If someone is trying to beat or choke you to death, die. At least play dead. If someone wants you dead give them what they want. This has happened several times. Most murderers don’t realize how hard it is to kill someone and they become satisfied that the deed is done well before it is and stops.
Recent Examples: On April 27, 2019, in Poway California and then again on April 30, 2019, at the University of North Carolina at Charlotte there were two active shooters.
In the CA instant, a shooter entered a synagogue and started shooting. A brave woman placed herself between the gunman and his intended target, the rabbi, disrupting his attack. Others then pressed an attack and chased the suspect away. One of those persons actually took a shot at him. The shooter quickly gave himself up to the police when they gave chase. As it turns out, the shooter’s gun jammed. Why it jammed we don’t know. It could be that the disruption by the woman caused him to unintentionally do something to the rifle, but what we do know, is that he was denied the pause he needed so he could put all his attention on the weapon so he could troubleshoot and clear the jam. Three others were wounded but survived. Had this action not been taken many more would have died. In another recent shooting at a synagogue, eleven persons were killed.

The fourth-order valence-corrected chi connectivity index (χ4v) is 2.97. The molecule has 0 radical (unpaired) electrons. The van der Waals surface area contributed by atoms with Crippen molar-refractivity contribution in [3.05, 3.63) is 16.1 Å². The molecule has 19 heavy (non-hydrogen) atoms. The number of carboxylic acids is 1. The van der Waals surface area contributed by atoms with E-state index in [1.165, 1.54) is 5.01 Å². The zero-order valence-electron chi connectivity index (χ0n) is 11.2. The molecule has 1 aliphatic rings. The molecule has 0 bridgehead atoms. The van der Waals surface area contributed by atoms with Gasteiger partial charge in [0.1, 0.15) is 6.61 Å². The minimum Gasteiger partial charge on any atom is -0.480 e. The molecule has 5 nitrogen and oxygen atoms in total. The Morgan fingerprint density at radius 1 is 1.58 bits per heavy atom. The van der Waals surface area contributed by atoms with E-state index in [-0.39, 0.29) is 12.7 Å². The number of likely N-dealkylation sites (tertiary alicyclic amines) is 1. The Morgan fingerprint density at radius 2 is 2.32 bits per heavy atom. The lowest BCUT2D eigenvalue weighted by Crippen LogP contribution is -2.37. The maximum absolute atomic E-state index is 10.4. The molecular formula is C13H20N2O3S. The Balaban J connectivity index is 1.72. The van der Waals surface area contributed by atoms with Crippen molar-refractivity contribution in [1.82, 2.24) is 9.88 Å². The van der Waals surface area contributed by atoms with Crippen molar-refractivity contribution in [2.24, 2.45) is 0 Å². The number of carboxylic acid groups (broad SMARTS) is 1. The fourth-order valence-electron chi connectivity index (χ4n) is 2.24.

In the UNC shooting, it was another ROTC cadet who pressed the attack when a gunman entered and began shooting. He was able to knock the gunman down while others jumped on him and took him into custody. The cadet and one other died of their wounds. Four others were wounded, two severely, but as of this report all four have survived.
It’s impossible to measure how many lives were saved by these brave people. One thing we do know, there weren’t thirty persons killed; at each location.